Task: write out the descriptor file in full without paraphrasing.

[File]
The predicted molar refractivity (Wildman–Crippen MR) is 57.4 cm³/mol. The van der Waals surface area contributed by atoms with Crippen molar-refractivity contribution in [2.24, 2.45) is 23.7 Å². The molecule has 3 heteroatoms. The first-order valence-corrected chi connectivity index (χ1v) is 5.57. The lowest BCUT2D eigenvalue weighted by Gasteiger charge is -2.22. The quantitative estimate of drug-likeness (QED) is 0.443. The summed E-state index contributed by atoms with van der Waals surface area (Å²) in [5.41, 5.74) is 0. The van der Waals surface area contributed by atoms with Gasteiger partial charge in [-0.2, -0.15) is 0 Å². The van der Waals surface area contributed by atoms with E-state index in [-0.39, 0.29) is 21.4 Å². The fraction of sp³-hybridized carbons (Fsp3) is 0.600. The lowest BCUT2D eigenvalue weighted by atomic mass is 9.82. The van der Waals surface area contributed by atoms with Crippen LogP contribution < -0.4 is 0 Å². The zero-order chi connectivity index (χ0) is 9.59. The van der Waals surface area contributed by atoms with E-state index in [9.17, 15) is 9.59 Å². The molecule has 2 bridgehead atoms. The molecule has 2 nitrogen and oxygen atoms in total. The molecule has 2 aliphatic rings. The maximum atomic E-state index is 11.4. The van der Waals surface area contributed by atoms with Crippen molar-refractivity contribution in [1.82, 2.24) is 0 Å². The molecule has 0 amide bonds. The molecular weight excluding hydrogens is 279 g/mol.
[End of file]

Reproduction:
The predicted molar refractivity (Wildman–Crippen MR) is 57.4 cm³/mol. The van der Waals surface area contributed by atoms with Crippen molar-refractivity contribution in [2.24, 2.45) is 23.7 Å². The molecule has 3 heteroatoms. The first-order valence-corrected chi connectivity index (χ1v) is 5.57. The lowest BCUT2D eigenvalue weighted by Gasteiger charge is -2.22. The quantitative estimate of drug-likeness (QED) is 0.443. The summed E-state index contributed by atoms with van der Waals surface area (Å²) in [5.41, 5.74) is 0. The van der Waals surface area contributed by atoms with Gasteiger partial charge in [-0.2, -0.15) is 0 Å². The van der Waals surface area contributed by atoms with E-state index in [-0.39, 0.29) is 21.4 Å². The fraction of sp³-hybridized carbons (Fsp3) is 0.600. The lowest BCUT2D eigenvalue weighted by atomic mass is 9.82. The van der Waals surface area contributed by atoms with Crippen LogP contribution < -0.4 is 0 Å². The zero-order chi connectivity index (χ0) is 9.59. The van der Waals surface area contributed by atoms with E-state index in [9.17, 15) is 9.59 Å². The molecule has 2 bridgehead atoms. The molecule has 2 nitrogen and oxygen atoms in total. The molecule has 2 aliphatic rings. The maximum atomic E-state index is 11.4. The van der Waals surface area contributed by atoms with Crippen molar-refractivity contribution in [1.82, 2.24) is 0 Å². The molecule has 0 amide bonds. The molecular weight excluding hydrogens is 279 g/mol.